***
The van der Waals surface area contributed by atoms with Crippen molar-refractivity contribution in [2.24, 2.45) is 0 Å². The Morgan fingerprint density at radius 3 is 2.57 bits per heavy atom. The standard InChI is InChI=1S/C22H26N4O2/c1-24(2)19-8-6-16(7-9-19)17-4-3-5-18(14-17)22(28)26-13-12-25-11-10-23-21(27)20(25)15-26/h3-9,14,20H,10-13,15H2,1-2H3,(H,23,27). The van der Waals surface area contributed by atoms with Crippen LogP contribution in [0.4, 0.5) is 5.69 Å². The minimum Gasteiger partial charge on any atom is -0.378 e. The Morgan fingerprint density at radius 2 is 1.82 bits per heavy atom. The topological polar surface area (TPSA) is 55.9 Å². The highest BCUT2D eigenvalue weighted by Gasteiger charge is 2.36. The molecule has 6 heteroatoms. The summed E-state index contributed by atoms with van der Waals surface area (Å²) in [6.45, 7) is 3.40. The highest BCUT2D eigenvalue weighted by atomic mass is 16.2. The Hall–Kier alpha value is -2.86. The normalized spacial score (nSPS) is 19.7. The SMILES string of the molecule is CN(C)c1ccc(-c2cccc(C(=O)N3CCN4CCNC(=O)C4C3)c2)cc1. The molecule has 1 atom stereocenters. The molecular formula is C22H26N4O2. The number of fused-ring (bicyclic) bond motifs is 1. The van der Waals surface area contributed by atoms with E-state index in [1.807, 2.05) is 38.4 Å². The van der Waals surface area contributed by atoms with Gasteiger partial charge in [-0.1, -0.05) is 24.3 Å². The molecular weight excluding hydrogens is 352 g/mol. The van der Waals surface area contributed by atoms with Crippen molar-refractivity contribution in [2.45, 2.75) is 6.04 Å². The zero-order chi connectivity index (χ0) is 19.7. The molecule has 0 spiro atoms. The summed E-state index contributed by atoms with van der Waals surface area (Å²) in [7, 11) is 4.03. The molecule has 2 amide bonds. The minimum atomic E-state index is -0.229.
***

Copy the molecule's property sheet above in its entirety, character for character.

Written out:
The van der Waals surface area contributed by atoms with Crippen molar-refractivity contribution in [2.24, 2.45) is 0 Å². The Morgan fingerprint density at radius 3 is 2.57 bits per heavy atom. The standard InChI is InChI=1S/C22H26N4O2/c1-24(2)19-8-6-16(7-9-19)17-4-3-5-18(14-17)22(28)26-13-12-25-11-10-23-21(27)20(25)15-26/h3-9,14,20H,10-13,15H2,1-2H3,(H,23,27). The van der Waals surface area contributed by atoms with Crippen LogP contribution in [0.4, 0.5) is 5.69 Å². The minimum Gasteiger partial charge on any atom is -0.378 e. The Morgan fingerprint density at radius 2 is 1.82 bits per heavy atom. The topological polar surface area (TPSA) is 55.9 Å². The highest BCUT2D eigenvalue weighted by Gasteiger charge is 2.36. The molecule has 6 heteroatoms. The summed E-state index contributed by atoms with van der Waals surface area (Å²) in [6.45, 7) is 3.40. The highest BCUT2D eigenvalue weighted by atomic mass is 16.2. The Hall–Kier alpha value is -2.86. The normalized spacial score (nSPS) is 19.7. The SMILES string of the molecule is CN(C)c1ccc(-c2cccc(C(=O)N3CCN4CCNC(=O)C4C3)c2)cc1. The molecule has 1 atom stereocenters. The molecular formula is C22H26N4O2. The number of fused-ring (bicyclic) bond motifs is 1. The van der Waals surface area contributed by atoms with E-state index in [1.807, 2.05) is 38.4 Å². The van der Waals surface area contributed by atoms with Gasteiger partial charge in [-0.1, -0.05) is 24.3 Å². The molecular weight excluding hydrogens is 352 g/mol. The van der Waals surface area contributed by atoms with Crippen molar-refractivity contribution in [2.45, 2.75) is 6.04 Å². The zero-order chi connectivity index (χ0) is 19.7. The molecule has 0 spiro atoms. The summed E-state index contributed by atoms with van der Waals surface area (Å²) in [7, 11) is 4.03. The molecule has 2 amide bonds. The minimum atomic E-state index is -0.229.